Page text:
Tips & Tricks

One Bad Lab Habit to Avoid

Hands down, one of the more boring parts of research is the prep work.

Who wants to check if there is ligase, sterile flasks, or enough 5M sodium chloride? In truth, no one does. It’s infinitely more satisfying to get started on the pipetting, mixing, separating, vortexing, or spinning and plan to grab what you need when you need it.

Your Spare Time is a Limited Resource: Use it Wisely

Managing your time in college is more complicated than setting a schedule. Among other things, it's also important to regularly ask yourself, "Am I involved in activities that are important to me, or do I participate in them because it's important to someone else?"

It's not uncommon to join a campus club or group as a favor to a friend or because you've read that membership will look good on your future applications. But, if you're not feeling it, it's better to walk away.

Take a Break. Renew. Reboot.

Sometimes, the best plan is to take a break from the chaos and embrace a little bit of 'me time.'

Especially when you're nearing the end of an intense research experience or semester, it can be hard to focus. And even the little things can seem to take more effort than they should. The crushing feeling of "responsibly overload" always happens at the worst time--when you have soooo much to do and most of it is tied to a deadline.

Don't Let Hungry Become Hangry

Bring a snack to lab everyday and take the time to eat it. If the lab doesn’t have a designated food area, excuse yourself to the hallway, the lobby, or outside for a few minutes when needed.

If you start your lab after your classes are wrapped up for the day, that snack can make all the difference in your ability to get work done, to focus on a challenging problem, or to let it go when a labmate is irritating.

Always be Direct When Asked About Your Schedule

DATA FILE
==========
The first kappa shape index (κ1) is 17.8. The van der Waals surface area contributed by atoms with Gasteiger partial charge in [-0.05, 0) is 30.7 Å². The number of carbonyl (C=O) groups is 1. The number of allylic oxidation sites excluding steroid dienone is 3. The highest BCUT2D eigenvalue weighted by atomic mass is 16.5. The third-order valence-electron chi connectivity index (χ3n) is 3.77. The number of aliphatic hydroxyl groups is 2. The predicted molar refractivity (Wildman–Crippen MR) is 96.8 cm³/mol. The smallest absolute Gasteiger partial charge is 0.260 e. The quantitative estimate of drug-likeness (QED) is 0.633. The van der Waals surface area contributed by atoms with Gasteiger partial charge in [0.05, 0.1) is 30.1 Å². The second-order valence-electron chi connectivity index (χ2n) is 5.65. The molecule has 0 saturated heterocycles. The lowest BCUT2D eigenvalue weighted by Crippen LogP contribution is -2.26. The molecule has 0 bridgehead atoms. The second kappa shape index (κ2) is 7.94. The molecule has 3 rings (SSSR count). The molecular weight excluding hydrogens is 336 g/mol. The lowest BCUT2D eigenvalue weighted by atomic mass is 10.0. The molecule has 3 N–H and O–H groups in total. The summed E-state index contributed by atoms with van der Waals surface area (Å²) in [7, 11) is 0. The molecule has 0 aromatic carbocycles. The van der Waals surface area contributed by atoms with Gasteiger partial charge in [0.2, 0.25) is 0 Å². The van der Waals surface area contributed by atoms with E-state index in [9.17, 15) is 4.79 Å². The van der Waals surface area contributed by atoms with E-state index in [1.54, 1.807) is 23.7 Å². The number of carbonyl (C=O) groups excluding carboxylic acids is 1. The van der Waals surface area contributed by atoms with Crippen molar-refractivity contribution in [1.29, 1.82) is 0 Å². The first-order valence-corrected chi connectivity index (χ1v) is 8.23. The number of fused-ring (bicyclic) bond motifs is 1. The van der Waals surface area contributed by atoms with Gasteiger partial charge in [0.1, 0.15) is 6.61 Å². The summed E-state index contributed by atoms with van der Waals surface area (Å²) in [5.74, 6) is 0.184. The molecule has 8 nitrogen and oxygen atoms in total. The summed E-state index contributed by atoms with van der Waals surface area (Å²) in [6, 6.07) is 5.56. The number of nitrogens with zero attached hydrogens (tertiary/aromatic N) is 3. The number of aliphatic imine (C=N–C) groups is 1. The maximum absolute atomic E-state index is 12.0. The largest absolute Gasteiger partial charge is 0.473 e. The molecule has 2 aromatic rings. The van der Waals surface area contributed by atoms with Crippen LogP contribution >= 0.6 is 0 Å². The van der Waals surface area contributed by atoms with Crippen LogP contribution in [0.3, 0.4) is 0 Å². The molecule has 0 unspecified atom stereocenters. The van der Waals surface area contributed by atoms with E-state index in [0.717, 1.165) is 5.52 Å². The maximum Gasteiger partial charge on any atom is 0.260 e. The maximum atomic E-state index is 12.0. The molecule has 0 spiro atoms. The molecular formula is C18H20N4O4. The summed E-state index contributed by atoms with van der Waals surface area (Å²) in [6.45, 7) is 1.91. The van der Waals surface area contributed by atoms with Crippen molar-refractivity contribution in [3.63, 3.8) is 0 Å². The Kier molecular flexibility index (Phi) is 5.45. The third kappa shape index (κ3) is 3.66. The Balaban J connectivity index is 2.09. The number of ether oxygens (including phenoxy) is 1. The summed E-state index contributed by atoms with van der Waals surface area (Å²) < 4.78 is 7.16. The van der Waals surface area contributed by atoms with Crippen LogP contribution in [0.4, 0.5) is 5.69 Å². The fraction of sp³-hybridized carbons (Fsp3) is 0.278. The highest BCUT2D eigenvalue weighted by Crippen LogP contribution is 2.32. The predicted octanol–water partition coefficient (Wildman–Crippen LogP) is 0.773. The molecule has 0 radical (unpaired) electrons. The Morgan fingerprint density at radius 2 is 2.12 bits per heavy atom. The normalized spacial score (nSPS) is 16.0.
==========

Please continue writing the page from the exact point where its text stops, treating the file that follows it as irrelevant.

If your research supervisor, PI, or labmate asks, “How late can you stay at the lab today?” don’t answer with: “Whenever—it doesn’t matter.” Because it does matter.

If you give an open-ended answer, you might find yourself finishing up alone, at 4 AM, exhausted and hangry (especially if you already ate your snacks and the vending machine takes your money without giving you food).

Technical Challenges in Research Aren't Embarrassing. They are Expected.

For most new researchers, lab work turns out to be more difficult and more complicated than anticipated--even with a solid background of lab classes. It takes time to gain the skills needed to be successful and learn proper technique.

Are You Doing Too Many Lab Chores?

Depending on the academic discipline and type of project you have, washing lab dishes might be part of your research experience.

However, if you’ve been in the lab for eight weeks and your entire research experience thus far has been washing dishes and doing random chores in the lab (such as dragging bags of autoclaved waste to the disposal site) then it’s time to ask the PI for a research project.

Do You Have All of Your Components in a Row?

Labs tend to be loud or chaotic places.

It's easy to space out for a few second and forget if you've added a component.

Here's a bench tip to help you stay on track: Line up your components in the order you need them. After adding one, move the tube back one row so you don't have to remember if you've already used it.

With this system, even if you lose focus for a few seconds, you'll remain on track. It takes a some time and practice to build this habit but you'll be glad you did when you can rely on muscle memory at the research bench.

Who Owns "Your" Notebook?

Many students are surprised to learn that they don't actually own their research notebook. Depending on the institution's rules, your PI might not even own it--it could be considered property of your college or university.

Some PIs are fine with students making their own copies of a notebook at the end of their research experience, but others are not. Regardless, most will require you to leave the original copies in the lab for a variety of reasons.

Sometimes Friends Just Don't Understand

Ever have one of those great moments in the lab that you try to explain to a friend who doesn't do research and their response is a blank look or an understated, "That's....great....?"

Moments such as getting the exact amount of chemical you need in a single scoop, pouring the exact number of pipette tips out you need to fill the last box, or having the exact number of microliters left in a tube to set up your reaction. Sometimes those little moments brighten our day, but non-lab friends simply don't get why they are exciting.

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